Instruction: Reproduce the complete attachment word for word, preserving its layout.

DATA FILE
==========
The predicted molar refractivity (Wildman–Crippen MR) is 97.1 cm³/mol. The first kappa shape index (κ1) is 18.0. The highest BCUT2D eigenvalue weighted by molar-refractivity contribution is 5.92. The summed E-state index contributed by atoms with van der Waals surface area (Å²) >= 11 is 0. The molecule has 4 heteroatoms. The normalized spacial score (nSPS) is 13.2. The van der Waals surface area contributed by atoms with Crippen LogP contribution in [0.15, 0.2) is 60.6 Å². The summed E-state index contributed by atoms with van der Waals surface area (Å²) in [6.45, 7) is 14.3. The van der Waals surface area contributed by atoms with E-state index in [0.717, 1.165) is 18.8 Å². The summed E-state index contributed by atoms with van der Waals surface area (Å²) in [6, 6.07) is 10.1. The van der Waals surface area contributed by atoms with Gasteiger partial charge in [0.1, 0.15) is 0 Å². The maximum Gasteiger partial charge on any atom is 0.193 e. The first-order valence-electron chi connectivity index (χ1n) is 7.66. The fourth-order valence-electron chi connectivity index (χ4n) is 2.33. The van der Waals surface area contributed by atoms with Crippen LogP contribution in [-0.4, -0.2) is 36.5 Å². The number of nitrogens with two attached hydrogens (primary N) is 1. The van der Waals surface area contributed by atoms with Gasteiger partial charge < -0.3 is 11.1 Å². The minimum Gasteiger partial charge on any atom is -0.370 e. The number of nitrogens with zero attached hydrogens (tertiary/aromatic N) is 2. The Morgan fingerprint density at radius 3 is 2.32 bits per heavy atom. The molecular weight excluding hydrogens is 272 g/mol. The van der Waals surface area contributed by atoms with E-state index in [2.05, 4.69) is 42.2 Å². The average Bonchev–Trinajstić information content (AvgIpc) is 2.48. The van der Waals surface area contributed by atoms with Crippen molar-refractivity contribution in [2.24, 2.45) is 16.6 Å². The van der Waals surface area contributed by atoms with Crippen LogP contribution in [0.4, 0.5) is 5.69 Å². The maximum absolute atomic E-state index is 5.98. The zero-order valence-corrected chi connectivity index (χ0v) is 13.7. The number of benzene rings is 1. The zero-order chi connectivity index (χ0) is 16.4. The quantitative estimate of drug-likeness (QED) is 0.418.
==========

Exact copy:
The predicted molar refractivity (Wildman–Crippen MR) is 97.1 cm³/mol. The first kappa shape index (κ1) is 18.0. The highest BCUT2D eigenvalue weighted by molar-refractivity contribution is 5.92. The summed E-state index contributed by atoms with van der Waals surface area (Å²) >= 11 is 0. The molecule has 4 heteroatoms. The normalized spacial score (nSPS) is 13.2. The van der Waals surface area contributed by atoms with Crippen LogP contribution in [0.15, 0.2) is 60.6 Å². The summed E-state index contributed by atoms with van der Waals surface area (Å²) in [6.45, 7) is 14.3. The van der Waals surface area contributed by atoms with E-state index in [0.717, 1.165) is 18.8 Å². The summed E-state index contributed by atoms with van der Waals surface area (Å²) in [6, 6.07) is 10.1. The van der Waals surface area contributed by atoms with Gasteiger partial charge in [0.1, 0.15) is 0 Å². The maximum Gasteiger partial charge on any atom is 0.193 e. The first-order valence-electron chi connectivity index (χ1n) is 7.66. The fourth-order valence-electron chi connectivity index (χ4n) is 2.33. The van der Waals surface area contributed by atoms with Crippen LogP contribution in [-0.4, -0.2) is 36.5 Å². The number of nitrogens with two attached hydrogens (primary N) is 1. The van der Waals surface area contributed by atoms with Gasteiger partial charge < -0.3 is 11.1 Å². The minimum Gasteiger partial charge on any atom is -0.370 e. The number of nitrogens with zero attached hydrogens (tertiary/aromatic N) is 2. The Morgan fingerprint density at radius 3 is 2.32 bits per heavy atom. The molecular weight excluding hydrogens is 272 g/mol. The van der Waals surface area contributed by atoms with E-state index in [2.05, 4.69) is 42.2 Å². The average Bonchev–Trinajstić information content (AvgIpc) is 2.48. The van der Waals surface area contributed by atoms with Crippen molar-refractivity contribution in [2.24, 2.45) is 16.6 Å². The van der Waals surface area contributed by atoms with Crippen LogP contribution in [0.4, 0.5) is 5.69 Å². The maximum absolute atomic E-state index is 5.98. The zero-order valence-corrected chi connectivity index (χ0v) is 13.7. The number of benzene rings is 1. The zero-order chi connectivity index (χ0) is 16.4. The quantitative estimate of drug-likeness (QED) is 0.418.